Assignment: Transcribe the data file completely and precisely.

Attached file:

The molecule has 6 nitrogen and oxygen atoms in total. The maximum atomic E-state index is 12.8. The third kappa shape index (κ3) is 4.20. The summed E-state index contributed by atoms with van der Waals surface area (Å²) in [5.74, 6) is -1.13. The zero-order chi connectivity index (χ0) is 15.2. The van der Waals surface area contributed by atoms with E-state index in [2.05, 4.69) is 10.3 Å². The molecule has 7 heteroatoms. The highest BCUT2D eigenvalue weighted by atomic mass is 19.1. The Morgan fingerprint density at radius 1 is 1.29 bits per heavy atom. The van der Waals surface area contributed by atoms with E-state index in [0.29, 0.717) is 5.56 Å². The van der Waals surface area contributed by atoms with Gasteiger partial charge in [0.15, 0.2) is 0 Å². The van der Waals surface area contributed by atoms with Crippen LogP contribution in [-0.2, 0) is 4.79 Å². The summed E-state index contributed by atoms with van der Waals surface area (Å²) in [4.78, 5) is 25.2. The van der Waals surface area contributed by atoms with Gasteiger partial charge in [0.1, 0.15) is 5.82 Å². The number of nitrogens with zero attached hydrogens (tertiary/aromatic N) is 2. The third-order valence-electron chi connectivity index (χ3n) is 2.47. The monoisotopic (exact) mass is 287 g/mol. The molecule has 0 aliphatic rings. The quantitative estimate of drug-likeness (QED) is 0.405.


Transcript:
The molecule has 6 nitrogen and oxygen atoms in total. The maximum atomic E-state index is 12.8. The third kappa shape index (κ3) is 4.20. The summed E-state index contributed by atoms with van der Waals surface area (Å²) in [5.74, 6) is -1.13. The zero-order chi connectivity index (χ0) is 15.2. The van der Waals surface area contributed by atoms with E-state index in [2.05, 4.69) is 10.3 Å². The molecule has 7 heteroatoms. The highest BCUT2D eigenvalue weighted by atomic mass is 19.1. The Morgan fingerprint density at radius 1 is 1.29 bits per heavy atom. The van der Waals surface area contributed by atoms with E-state index in [0.29, 0.717) is 5.56 Å². The van der Waals surface area contributed by atoms with Gasteiger partial charge in [0.15, 0.2) is 0 Å². The van der Waals surface area contributed by atoms with Crippen LogP contribution in [-0.2, 0) is 4.79 Å². The summed E-state index contributed by atoms with van der Waals surface area (Å²) in [4.78, 5) is 25.2. The van der Waals surface area contributed by atoms with Gasteiger partial charge in [0.1, 0.15) is 5.82 Å². The number of nitrogens with zero attached hydrogens (tertiary/aromatic N) is 2. The third-order valence-electron chi connectivity index (χ3n) is 2.47. The monoisotopic (exact) mass is 287 g/mol. The molecule has 0 aliphatic rings. The quantitative estimate of drug-likeness (QED) is 0.405.